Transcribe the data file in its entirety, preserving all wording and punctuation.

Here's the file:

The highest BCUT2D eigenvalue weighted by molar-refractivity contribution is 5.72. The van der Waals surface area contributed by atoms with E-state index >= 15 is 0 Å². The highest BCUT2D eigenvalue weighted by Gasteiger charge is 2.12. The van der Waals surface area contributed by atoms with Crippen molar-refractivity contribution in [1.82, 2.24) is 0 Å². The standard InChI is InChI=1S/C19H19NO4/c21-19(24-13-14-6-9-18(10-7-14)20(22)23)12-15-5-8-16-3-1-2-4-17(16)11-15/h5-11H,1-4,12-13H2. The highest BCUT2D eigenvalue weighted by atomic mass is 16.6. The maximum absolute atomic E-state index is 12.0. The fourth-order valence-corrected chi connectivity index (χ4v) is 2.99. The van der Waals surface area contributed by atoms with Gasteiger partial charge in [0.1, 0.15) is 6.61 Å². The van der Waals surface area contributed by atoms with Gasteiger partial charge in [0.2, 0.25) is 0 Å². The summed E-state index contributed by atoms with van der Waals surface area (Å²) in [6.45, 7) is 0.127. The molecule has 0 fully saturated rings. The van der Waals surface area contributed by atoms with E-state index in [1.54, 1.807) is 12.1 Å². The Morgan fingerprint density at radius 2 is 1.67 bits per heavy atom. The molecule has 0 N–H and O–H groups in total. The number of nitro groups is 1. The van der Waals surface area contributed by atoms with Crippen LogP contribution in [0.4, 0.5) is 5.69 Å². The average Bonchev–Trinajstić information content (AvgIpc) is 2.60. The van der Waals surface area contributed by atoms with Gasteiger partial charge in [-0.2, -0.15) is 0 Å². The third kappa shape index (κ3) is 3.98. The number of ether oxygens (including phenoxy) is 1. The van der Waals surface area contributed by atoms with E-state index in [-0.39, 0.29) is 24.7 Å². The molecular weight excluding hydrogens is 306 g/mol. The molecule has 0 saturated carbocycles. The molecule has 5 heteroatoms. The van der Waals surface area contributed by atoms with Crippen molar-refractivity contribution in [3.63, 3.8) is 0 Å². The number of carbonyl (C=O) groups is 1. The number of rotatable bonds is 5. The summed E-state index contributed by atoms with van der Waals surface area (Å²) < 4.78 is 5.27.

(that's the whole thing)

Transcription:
The highest BCUT2D eigenvalue weighted by molar-refractivity contribution is 5.72. The van der Waals surface area contributed by atoms with E-state index >= 15 is 0 Å². The highest BCUT2D eigenvalue weighted by Gasteiger charge is 2.12. The van der Waals surface area contributed by atoms with Crippen molar-refractivity contribution in [1.82, 2.24) is 0 Å². The standard InChI is InChI=1S/C19H19NO4/c21-19(24-13-14-6-9-18(10-7-14)20(22)23)12-15-5-8-16-3-1-2-4-17(16)11-15/h5-11H,1-4,12-13H2. The highest BCUT2D eigenvalue weighted by atomic mass is 16.6. The maximum absolute atomic E-state index is 12.0. The fourth-order valence-corrected chi connectivity index (χ4v) is 2.99. The van der Waals surface area contributed by atoms with Gasteiger partial charge in [0.1, 0.15) is 6.61 Å². The van der Waals surface area contributed by atoms with Gasteiger partial charge in [0.2, 0.25) is 0 Å². The summed E-state index contributed by atoms with van der Waals surface area (Å²) in [6.45, 7) is 0.127. The molecule has 0 fully saturated rings. The van der Waals surface area contributed by atoms with E-state index in [1.54, 1.807) is 12.1 Å². The Morgan fingerprint density at radius 2 is 1.67 bits per heavy atom. The molecule has 0 N–H and O–H groups in total. The number of nitro groups is 1. The van der Waals surface area contributed by atoms with Crippen LogP contribution in [0.4, 0.5) is 5.69 Å². The average Bonchev–Trinajstić information content (AvgIpc) is 2.60. The van der Waals surface area contributed by atoms with Gasteiger partial charge in [-0.2, -0.15) is 0 Å². The third kappa shape index (κ3) is 3.98. The number of ether oxygens (including phenoxy) is 1. The van der Waals surface area contributed by atoms with E-state index in [-0.39, 0.29) is 24.7 Å². The molecular weight excluding hydrogens is 306 g/mol. The molecule has 0 saturated carbocycles. The molecule has 5 heteroatoms. The van der Waals surface area contributed by atoms with Crippen molar-refractivity contribution in [3.63, 3.8) is 0 Å². The number of carbonyl (C=O) groups is 1. The number of rotatable bonds is 5. The summed E-state index contributed by atoms with van der Waals surface area (Å²) < 4.78 is 5.27.